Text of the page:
2017 ABA Top 25 Legal Twitter Accounts!

Honored to me included as one of the top 25 legal Twitter accounts to follow in 2017!

Take a look at the American Bar Association’s 2017 ABA Journal 100 Web Best Law 25 Twitter List, blogs and more.

If you’re interested in law, business, social media, livestreaming, community service, technology, life skills, politics and sports, then connect with Mitch on Twitter @mitchjackson

23+ Legal and Business Livestreaming Tips To Keep You Safe on Social Media!

Earlier today I joined Jennifer Quinn, author of “Leverage Livestreaming To Build Your Brand,” and we engaged in a rapid-fire back and forth covering 23+ legal tips to help livestreamers safely do business on the social media platforms.

Click here or on the image below to watch the video. Enjoy and reach out with any questions!


Get Jennifer’s new book. Click here!

How To Legally Use Other People’s Copyrighted Material

Despite the title, it’s essential for me to start off this post with the same advice I give my clients. It’s as follows:

If you didn’t create the content you want to use, don’t use it without the express written permission of the creator or legal rights holder.

Also let me say, right off the bat, that while I am a California lawyer, I’m not your lawyer. No legal advice is given in this post. What I am doing in this post is sharing a legal concept that you might find useful. Please do us both a favor and use these steps to find and contact a lawyer in your state with any questions.

Now that I’ve gotten that off my chest, there are times when you may be able to legally use someone else’s copyrighted material (pictures, videos, parts of blog posts) without their permission. This happens when your use falls under what is called the Fair Use Doctrine.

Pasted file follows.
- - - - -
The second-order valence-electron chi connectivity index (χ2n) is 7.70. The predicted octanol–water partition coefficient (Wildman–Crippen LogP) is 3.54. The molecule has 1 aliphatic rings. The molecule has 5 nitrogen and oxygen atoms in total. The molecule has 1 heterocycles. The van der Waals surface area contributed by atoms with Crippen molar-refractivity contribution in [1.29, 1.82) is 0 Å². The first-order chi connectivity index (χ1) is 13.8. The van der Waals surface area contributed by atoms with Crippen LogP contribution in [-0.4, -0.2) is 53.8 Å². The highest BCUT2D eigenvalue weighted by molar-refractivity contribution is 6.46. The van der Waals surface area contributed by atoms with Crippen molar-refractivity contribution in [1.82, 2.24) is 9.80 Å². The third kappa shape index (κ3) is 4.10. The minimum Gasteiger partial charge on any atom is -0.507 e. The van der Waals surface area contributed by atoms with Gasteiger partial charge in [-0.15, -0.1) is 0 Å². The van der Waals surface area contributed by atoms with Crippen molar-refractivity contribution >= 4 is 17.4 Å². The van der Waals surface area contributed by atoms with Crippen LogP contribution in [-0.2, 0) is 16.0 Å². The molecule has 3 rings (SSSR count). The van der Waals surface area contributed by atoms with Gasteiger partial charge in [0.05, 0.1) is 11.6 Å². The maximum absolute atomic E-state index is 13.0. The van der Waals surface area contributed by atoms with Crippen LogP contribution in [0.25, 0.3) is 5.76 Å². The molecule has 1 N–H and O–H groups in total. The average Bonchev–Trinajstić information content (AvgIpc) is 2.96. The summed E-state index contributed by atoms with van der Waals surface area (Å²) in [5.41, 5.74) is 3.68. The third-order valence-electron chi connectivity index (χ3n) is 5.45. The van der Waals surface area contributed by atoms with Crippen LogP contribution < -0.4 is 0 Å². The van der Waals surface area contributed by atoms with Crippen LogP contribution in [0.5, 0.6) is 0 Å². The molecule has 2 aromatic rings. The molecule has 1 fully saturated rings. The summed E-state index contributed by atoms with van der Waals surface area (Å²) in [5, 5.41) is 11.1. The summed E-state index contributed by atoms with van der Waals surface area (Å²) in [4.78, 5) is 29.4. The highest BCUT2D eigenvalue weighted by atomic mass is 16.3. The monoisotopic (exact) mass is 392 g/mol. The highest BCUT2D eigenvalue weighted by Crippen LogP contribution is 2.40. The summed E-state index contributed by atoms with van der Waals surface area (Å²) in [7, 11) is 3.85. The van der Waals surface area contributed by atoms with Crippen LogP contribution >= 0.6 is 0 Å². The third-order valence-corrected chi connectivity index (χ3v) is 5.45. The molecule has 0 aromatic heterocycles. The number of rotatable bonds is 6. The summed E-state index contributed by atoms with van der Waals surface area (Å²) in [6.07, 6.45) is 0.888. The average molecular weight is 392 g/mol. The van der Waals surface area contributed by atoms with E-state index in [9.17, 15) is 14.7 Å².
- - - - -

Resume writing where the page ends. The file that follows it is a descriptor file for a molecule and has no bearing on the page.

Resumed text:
Fair Use Doctrine

The Fair Use Doctrine (FUD) is a United States law that allows for the limited use of copyrighted material. Under the FUD, you do not first need to get the permission of the copyright holder before using the content.

The FUD exists to try and balance the interests of the public use of creative works with the legal rights of creators and copyright holders. Several examples of content that falls under the FUD includes (1) news reporting, (2) commentary, (3) teaching, (4) criticism, (5) parody, (6) research, (7) scholarship and (8) search engines.

There is a four-factor test that is used to determine what falls under the FUD. This includes the purpose and character of the use mentioned above. The test also involves whether (1) the use is for commercial purposes or nonprofit educational purposes; (2) the nature of the copyrighted work; (3) the amount and substantiality of the portion used in relation to the copyrighted work as a whole; and (4) the effect of the use upon the potential market for or value of the copyrighted work.

The courts also take several other facts into consideration when deciding if the FUD applies to certain content, such as acknowledging the creator’s name in the content use. While the FUD allows you to use copyrighted protected content, this can be a complicated area to navigate. My recommendation is to always check with a lawyer in your state in you are relying on the FUD when sharing someone else’s content. He or she can review your specific intended use and provide you with appropriate legal advice.

I’m sharing the recommendation to consult with a lawyer because, if a claim is brought against you for copyright infringement, it is your burden to prove that your use of the content falls under the FUD. Because claims can take years to litigate, the time and expense to you can be overwhelming, even if you’ve done nothing wrong. This is why you need to be aware of all the above and conduct yourself accordingly.

Conclusion

If you feel the need to use someone else’s copyrighted content, always try to do so only after getting permission from the owner of the content. Although the FUD is here to protect you, what I’ve noticed over the years is that the FUD is a grey area of law that should be avoided when at all possible.